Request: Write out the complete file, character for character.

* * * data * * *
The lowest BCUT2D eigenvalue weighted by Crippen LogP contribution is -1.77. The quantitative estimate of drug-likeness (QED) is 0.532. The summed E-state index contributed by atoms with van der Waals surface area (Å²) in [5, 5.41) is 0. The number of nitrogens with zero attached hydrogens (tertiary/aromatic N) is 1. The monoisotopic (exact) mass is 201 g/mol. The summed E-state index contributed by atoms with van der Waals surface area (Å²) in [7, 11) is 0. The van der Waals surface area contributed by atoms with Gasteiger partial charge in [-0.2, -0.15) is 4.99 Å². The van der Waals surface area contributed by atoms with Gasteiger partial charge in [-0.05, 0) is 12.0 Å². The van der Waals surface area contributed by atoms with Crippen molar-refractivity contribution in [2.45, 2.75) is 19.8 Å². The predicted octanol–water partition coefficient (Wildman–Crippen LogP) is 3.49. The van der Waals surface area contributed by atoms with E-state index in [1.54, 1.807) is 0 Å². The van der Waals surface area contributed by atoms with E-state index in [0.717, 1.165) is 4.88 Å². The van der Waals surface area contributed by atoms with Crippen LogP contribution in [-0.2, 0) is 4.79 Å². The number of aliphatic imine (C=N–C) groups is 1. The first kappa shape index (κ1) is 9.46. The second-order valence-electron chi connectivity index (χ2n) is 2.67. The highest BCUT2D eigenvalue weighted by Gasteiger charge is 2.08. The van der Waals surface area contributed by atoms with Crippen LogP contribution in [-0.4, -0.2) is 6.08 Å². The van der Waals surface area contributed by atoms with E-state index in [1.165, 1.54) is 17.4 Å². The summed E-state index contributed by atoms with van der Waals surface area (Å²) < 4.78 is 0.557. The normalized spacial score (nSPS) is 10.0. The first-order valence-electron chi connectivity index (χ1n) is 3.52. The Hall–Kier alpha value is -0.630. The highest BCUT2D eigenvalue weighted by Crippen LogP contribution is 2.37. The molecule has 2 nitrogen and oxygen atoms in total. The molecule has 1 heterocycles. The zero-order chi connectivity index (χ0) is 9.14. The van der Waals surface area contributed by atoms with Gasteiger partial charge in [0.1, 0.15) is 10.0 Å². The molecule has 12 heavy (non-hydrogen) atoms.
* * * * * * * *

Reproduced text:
The lowest BCUT2D eigenvalue weighted by Crippen LogP contribution is -1.77. The quantitative estimate of drug-likeness (QED) is 0.532. The summed E-state index contributed by atoms with van der Waals surface area (Å²) in [5, 5.41) is 0. The number of nitrogens with zero attached hydrogens (tertiary/aromatic N) is 1. The monoisotopic (exact) mass is 201 g/mol. The summed E-state index contributed by atoms with van der Waals surface area (Å²) in [7, 11) is 0. The van der Waals surface area contributed by atoms with Gasteiger partial charge in [-0.2, -0.15) is 4.99 Å². The van der Waals surface area contributed by atoms with Gasteiger partial charge in [-0.05, 0) is 12.0 Å². The van der Waals surface area contributed by atoms with Crippen molar-refractivity contribution in [2.45, 2.75) is 19.8 Å². The predicted octanol–water partition coefficient (Wildman–Crippen LogP) is 3.49. The van der Waals surface area contributed by atoms with E-state index in [1.54, 1.807) is 0 Å². The van der Waals surface area contributed by atoms with E-state index in [0.717, 1.165) is 4.88 Å². The van der Waals surface area contributed by atoms with Crippen LogP contribution in [-0.2, 0) is 4.79 Å². The number of aliphatic imine (C=N–C) groups is 1. The first kappa shape index (κ1) is 9.46. The second-order valence-electron chi connectivity index (χ2n) is 2.67. The highest BCUT2D eigenvalue weighted by Gasteiger charge is 2.08. The van der Waals surface area contributed by atoms with Crippen LogP contribution in [-0.4, -0.2) is 6.08 Å². The van der Waals surface area contributed by atoms with E-state index in [1.165, 1.54) is 17.4 Å². The summed E-state index contributed by atoms with van der Waals surface area (Å²) < 4.78 is 0.557. The normalized spacial score (nSPS) is 10.0. The first-order valence-electron chi connectivity index (χ1n) is 3.52. The Hall–Kier alpha value is -0.630. The highest BCUT2D eigenvalue weighted by Crippen LogP contribution is 2.37. The molecule has 2 nitrogen and oxygen atoms in total. The molecule has 1 heterocycles. The zero-order chi connectivity index (χ0) is 9.14. The van der Waals surface area contributed by atoms with Gasteiger partial charge in [0.1, 0.15) is 10.0 Å². The molecule has 12 heavy (non-hydrogen) atoms.